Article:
UK’s tough new ‘right to be forgotten’ legislation protects users by imposing huge fines

Britain’s data protection legislation could soon see its most significant overhaul in years, under proposals outlined by the current May government.

The biggest feature is that citizens will be able to ask online services to delete their data — particularly if it was posted when they were children. That’s huge, because who doesn’t have something ill-advised plastered on a MySpace or Livejournal account somewhere?

People will be able to request that any firm that holds their personal data — ranging from basic biographical details (i.e. their name) to their DNA — to delete it.

The landmark bill also expands the definition of personal information to include IP addresses, DNA and cookies.

Companies can refuse to delete something, however, on freedom of expression grounds, or if the data is of scientific or historical importance.

In addition, it requires that companies obtain explicit consent when they process sensitive personal information, and makes it easier for people to withdraw that consent, should they change their mind. It also makes it much easier to see what information companies hold on them, and transfers the European Union’s General Data Protection Regulation (GDPR) into UK law.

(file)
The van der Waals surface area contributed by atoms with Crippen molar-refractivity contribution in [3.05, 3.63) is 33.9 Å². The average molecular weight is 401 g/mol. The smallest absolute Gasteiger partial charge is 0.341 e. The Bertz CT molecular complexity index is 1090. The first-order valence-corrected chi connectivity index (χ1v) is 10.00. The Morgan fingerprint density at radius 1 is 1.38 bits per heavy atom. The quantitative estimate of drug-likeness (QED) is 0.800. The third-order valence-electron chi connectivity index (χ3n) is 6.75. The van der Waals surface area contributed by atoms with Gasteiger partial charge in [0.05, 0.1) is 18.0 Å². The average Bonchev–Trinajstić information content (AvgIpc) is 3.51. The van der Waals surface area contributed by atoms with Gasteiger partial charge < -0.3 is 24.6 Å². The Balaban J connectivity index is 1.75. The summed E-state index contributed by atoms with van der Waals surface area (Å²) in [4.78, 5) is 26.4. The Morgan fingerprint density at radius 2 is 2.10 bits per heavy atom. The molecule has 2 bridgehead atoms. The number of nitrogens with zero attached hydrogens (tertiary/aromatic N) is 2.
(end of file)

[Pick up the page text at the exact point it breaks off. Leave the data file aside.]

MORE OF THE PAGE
Backing up the new rules is a punitive regime of fines, which punish companies not only for breaking the new rules, but for losing customer data.

A company that suffers a data breach could see themselves fined up to £17 million ($22 million), or 4-percent of global turnover.

The current maximum fine is £500,000, although in reality, most data breaches are met with a slap on the wrist.

Talk Talk, which in 2015 lost the personal data of almost 157,000 customers, was only fined £400,000 ($522,000), while Pharmacy 2U, which sold its customer’s data to a marketing company, was slapped with a fine of just £130,000 ($170,000).

Ultimately, this is great news for consumers, and if the bill eventually becomes law, it will radically change the relationship between online services and users.

It’s inevitable that some businesses will complain, however, about the onerous nature of the fines, and the administrative overheads of having to comply with this new legislation. This is something few, I imagine, will have sympathy for.